Great Expectations: Labour's new leader, Andrew Little, is expecting a lot more from his Shadow Cabinet than the standard neoliberal commitment to keeping the books in the black. He will not be judging the worth of Labour’s economic policies by the level of praise emanating from the business community.
ANDREW LITTLE’S Shadow Cabinet reflects his assessment of where Labour is, where it needs to be, and how quickly it should move in that direction.
With Grant Robertson’s faction currently wielding extensive influence in both the caucus and the wider party, Little has taken the precaution of seeding the Opposition front bench with at least three of his rival’s closest supporters (Jacinda Ardern, Chris Hipkins, Phil Twyford).
In accepting Little’s offer of the finance spokesperson’s role, Robertson himself has shown considerable courage. Throughout his parliamentary career, the Wellington Central MP’s political decisions have (mostly) erred on the side of caution. That will now have to change, because the incremental strategies of his mentors, Helen Clark and Michael Cullen, are no longer equal to the task of halting the relentless decline in Labour’s vote.
What’s needed in the finance portfolio is creativity and daring. Already, Little is making encouraging noises about a Universal Basic Income (UBI) the radical income support guarantee popularised by the economist-turned-philanthropist Gareth Morgan. Will Robertson be bold enough to transform New Zealand’s fiscal and welfare landscape by making the UBI policy his own? Or will he, instead, hold fast to the orthodox Treasury line?
Prior to last week’s wide-ranging interview between Little and Radio NZ’s Kathryn Ryan, the only political party bold enough to take the UBI seriously had been the Greens. Simply by broaching the subject, Little is sending out a number of important messages.
To the Greens he is saying: “You might want to taihoa on that shift to the centre you lot are so obviously contemplating because, unlike David Cunliffe’s, my radicalism tends towards the practical and specific.
To the rank-and-file of the Labour Party he’s acknowledging, firstly, the years of patient UBI advocacy put in by Lower Hutt stalwart, Perce Harpham, and his supporters; and secondly, that in spite of the time spent at the helm of the notoriously conservative EPMU, Andrew Little, as Labour’s new leader, is not afraid to debate radical ideas.
And, finally, to his caucus colleagues he’s saying that spouting left-wing rhetoric is no longer going to be enough. Labour needs to advance a practical programme of reforms that aim to do a lot more than just tinker around with the existing system.
The message to the man he defeated by a single percentage point could not be clearer.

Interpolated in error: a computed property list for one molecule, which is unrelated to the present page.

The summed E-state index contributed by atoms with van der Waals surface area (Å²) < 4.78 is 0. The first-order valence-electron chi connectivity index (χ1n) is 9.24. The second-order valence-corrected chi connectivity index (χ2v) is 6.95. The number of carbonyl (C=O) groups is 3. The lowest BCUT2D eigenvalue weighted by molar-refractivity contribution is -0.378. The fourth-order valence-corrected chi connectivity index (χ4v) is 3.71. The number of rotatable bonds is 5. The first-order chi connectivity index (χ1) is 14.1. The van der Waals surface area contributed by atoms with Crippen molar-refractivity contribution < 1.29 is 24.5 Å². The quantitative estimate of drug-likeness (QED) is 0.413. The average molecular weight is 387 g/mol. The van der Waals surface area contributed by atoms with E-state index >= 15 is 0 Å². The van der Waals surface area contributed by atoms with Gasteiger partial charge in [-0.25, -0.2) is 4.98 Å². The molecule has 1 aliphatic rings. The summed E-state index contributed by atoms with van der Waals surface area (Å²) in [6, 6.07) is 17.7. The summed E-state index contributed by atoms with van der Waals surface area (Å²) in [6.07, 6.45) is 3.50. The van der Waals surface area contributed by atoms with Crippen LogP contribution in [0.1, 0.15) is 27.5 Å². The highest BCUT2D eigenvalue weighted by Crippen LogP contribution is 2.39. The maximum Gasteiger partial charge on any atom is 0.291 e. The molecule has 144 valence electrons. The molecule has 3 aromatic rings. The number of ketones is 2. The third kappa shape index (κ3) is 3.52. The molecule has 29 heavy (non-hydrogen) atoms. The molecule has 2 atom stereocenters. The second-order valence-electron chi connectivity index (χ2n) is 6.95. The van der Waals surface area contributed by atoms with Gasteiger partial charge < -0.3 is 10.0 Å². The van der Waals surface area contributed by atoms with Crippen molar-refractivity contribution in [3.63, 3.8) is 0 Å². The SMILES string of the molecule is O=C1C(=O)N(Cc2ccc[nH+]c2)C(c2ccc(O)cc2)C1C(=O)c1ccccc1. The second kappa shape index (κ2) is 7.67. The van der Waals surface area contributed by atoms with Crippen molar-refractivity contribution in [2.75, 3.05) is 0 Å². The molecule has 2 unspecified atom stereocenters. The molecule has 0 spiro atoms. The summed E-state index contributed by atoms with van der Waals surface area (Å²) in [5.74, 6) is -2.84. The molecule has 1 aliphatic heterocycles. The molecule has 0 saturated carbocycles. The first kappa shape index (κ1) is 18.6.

Little expects a lot more from his future Finance Minister than the standard neoliberal commitment to keeping the books in the black. He will not be judging the worth of Labour’s economic policies by the level of praise emanating from the business community. For Little, looking after the One Percent’s funds cannot be Labour’s first priority. The critical challenge confronting Labour’s next Finance Minister will be funding the changes so desperately needed by the other Ninety-Nine Percent.
In other words: how does Labour make sure that a rising tide of economic growth lifts more than just the luxury yachts?
Little has strongly hinted that the answer to that question does not lie in the introduction of a Capital Gains Tax, or raising the age of eligibility for superannuation from 65 to 67. New policies, based on the electorate’s most urgent needs, is what Little has asked for, and his promise to review the Shadow Cabinet’s performance in 12 months’ time strongly suggests that he means to get them. Little’s colleagues would be wise to assume that his threshold for failure is set a lot lower than his predecessors’.
Little cannot afford to let Labour drift any longer. Either its Shadow Cabinet will convince the electorate that it possesses both the will and the talent to take New Zealanders where they want to go, or it will be reshuffled within an inch of its life. Either its MPs will make themselves the conduits for new ideas and bold initiatives, or they will be replaced. Labour will either, once again, become the party of progressive reform, or it will die.
And, if Andrew Little aspires to being something more than just the latest person to pass through Labour’s revolving door of leaders, then he will not only use the next 12 months to introduce himself to the voters, but also to recruit the best and the brightest Kiwis he encounters to Labour’s cause.
Time is not on his side.
This essay was originally published in The Waikato Times, The Taranaki Daily News, The Timaru Herald, The Otago Daily Times and The Greymouth Star of Friday, 28 November 2014.